In the Garden:
Northern & Central Midwest
October, 2000
Regional Report

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A portable cold frame is just the solution for protecting garden plants in fall.

My Essential Cold Frame

Although we are enjoying some wonderful Indian summer days, the cold snap in early October made me realize that it won't be long before we're finished in the outdoor garden. I know tomato season is over, but I'm loath to give up my fresh, garden-grown vegetables. Happily, by using a cold frame, I can extend the growing season a few weeks or even months - allowing me to harvest endive, lettuce, and Chinese cabbage into late fall.

My Cold Frame

I have great plans to build permanent cold frames near the garden next spring, but for now I use a portable plastic one. It consists of a clear plastic frame with a ventable roof. It's lightweight and keeps light freezes from harming my vegetables. Although permanent frames would give me more protection, I can move this one around the garden to cover fall-seeded lettuce, spinach, and endive wherever I plant them.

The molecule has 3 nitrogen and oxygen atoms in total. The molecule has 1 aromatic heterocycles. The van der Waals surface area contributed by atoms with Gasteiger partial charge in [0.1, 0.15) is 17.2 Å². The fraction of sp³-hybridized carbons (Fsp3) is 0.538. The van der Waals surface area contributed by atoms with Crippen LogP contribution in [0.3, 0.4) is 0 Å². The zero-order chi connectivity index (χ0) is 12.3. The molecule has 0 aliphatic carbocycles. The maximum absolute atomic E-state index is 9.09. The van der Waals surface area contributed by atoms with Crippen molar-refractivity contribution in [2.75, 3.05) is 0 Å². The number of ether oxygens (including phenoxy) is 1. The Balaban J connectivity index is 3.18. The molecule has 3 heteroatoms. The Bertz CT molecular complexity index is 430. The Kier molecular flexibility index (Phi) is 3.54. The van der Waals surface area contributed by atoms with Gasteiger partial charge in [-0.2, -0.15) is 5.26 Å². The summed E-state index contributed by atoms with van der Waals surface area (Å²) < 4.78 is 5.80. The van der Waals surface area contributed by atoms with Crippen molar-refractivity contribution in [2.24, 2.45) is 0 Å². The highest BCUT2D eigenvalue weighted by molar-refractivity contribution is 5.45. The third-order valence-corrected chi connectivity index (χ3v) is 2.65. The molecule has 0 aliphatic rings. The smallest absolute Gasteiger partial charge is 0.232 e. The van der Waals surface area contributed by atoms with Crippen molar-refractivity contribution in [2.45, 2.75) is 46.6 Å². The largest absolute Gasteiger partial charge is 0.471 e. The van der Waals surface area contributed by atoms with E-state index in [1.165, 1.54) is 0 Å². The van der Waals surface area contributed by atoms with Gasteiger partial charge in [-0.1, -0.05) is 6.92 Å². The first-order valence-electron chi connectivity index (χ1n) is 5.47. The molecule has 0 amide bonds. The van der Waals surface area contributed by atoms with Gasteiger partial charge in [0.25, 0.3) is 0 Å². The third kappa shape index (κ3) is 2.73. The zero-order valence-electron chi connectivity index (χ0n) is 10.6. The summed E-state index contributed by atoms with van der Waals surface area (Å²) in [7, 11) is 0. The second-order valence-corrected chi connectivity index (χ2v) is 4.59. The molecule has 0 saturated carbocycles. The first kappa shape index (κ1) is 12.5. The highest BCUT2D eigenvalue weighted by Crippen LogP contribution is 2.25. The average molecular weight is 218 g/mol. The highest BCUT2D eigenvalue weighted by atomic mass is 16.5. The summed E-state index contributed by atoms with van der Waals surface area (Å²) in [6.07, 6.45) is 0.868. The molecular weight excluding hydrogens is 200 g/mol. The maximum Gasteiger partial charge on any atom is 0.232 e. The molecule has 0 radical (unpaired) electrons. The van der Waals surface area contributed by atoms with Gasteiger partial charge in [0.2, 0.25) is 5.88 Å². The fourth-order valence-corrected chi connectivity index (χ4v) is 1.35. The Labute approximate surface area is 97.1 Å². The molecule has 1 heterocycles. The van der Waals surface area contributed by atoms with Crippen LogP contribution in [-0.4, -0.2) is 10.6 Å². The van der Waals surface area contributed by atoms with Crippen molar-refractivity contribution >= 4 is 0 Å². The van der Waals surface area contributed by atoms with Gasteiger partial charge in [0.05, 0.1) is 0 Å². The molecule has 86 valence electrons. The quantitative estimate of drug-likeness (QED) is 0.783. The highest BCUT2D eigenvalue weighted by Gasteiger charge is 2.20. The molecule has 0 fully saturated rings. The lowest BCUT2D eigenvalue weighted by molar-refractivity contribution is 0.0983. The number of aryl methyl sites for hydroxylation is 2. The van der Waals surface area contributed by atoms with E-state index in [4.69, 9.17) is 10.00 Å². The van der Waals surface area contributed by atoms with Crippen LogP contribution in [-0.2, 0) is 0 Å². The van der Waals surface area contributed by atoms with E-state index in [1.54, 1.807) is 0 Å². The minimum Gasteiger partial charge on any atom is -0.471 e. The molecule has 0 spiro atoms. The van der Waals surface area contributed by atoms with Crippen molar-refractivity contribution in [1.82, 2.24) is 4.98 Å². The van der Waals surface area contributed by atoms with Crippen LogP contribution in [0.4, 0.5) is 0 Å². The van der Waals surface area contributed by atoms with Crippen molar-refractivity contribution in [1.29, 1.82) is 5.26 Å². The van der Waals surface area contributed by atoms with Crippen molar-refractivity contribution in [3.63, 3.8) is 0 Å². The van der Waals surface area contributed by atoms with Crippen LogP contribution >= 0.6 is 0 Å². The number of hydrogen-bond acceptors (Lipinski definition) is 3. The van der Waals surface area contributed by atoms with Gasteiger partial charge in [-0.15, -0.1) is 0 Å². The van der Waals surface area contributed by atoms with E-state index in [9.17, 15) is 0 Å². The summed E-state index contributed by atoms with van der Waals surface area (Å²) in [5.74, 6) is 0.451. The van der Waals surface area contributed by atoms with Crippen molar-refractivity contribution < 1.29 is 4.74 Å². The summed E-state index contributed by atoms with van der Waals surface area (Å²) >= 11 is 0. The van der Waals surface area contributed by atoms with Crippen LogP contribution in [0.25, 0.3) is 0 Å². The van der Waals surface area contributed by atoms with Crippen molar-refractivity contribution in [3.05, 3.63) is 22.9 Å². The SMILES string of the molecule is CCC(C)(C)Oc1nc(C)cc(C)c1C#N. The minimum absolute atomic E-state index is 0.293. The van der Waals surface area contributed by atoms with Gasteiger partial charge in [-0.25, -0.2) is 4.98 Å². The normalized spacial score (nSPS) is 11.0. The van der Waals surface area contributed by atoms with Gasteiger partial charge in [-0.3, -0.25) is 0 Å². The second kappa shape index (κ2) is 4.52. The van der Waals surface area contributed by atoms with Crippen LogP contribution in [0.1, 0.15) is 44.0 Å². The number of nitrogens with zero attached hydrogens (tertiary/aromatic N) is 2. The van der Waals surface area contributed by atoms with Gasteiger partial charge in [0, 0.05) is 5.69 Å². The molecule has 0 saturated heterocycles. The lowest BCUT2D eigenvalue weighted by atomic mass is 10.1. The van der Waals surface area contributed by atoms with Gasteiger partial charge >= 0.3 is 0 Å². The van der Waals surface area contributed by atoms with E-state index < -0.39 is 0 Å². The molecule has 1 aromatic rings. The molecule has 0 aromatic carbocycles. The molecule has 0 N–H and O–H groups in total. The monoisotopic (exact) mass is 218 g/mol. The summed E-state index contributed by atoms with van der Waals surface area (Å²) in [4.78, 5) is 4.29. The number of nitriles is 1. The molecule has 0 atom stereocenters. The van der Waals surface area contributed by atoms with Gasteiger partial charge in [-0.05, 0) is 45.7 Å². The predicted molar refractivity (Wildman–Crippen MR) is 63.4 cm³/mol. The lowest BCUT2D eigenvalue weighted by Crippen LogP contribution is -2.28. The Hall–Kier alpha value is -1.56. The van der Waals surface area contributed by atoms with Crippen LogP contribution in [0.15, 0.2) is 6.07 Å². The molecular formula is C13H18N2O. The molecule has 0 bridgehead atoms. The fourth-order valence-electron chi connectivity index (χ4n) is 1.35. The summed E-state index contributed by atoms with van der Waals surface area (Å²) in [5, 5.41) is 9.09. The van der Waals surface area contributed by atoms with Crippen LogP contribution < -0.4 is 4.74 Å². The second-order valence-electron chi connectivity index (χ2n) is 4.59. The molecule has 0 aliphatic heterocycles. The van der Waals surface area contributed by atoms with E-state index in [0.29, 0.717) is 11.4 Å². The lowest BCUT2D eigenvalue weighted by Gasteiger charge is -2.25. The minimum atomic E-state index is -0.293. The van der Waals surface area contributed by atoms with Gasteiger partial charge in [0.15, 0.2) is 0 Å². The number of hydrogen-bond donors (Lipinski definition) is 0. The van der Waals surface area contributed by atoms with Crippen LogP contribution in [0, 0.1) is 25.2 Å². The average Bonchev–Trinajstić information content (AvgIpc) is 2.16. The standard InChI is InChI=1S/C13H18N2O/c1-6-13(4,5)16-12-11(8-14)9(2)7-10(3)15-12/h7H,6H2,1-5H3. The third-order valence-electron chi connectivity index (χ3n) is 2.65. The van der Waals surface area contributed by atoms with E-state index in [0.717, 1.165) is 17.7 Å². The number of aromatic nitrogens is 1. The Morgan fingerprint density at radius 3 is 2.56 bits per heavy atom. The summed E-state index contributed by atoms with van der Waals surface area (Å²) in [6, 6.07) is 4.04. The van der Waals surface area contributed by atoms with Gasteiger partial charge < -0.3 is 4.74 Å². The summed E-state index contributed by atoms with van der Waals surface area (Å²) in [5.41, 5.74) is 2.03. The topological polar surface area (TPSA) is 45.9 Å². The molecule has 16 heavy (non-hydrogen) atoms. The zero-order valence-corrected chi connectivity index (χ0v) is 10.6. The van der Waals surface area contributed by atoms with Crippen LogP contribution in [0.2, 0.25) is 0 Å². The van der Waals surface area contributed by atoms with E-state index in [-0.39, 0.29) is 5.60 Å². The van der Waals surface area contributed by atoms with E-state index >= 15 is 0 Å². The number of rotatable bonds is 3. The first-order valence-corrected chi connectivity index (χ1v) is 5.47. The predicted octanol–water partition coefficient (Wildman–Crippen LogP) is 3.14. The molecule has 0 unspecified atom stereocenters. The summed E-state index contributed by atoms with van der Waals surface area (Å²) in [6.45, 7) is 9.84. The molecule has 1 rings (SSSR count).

Fall Greens

I'm always on the lookout for ways to push both ends of the gardening season and another method is growing the right plants. Greens such as endive are sure winners in my garden. Even if an occasional plant is lost to frost, the prospect of succulent greens for salad at Thanksgiving is well worth the extra gardening effort.



I've been harvesting endive since early fall. Although it's extremely hardy, before the cold weather comes in November I still put a cold frame over it. In December, I'll remove the cold frame, cut what's left of the endive at crown level, and mulch it well with straw. If we have good snow cover, the crowns will stay alive through winter. In February, I'll pull back the snow and mulch and put the cold frame back over the crowns to heat up the soil and force really early greens. By the time they're ready to bolt in May, I'll have been eating endive for a month or so and the rest of the greens in the garden will be well on their way.



Extending the Spring Season

Cold frames also work well in spring to grow seedlings. I put out a cold frame with a heating cable under a layer of damp sand after the snow melts and the ground begins to thaw. I can even set out seedlings of warm-season crops such as tomatoes earlier than in an unheated frame, giving me a jump on the season. It's just another way to try to garden year-round in our cold climate.


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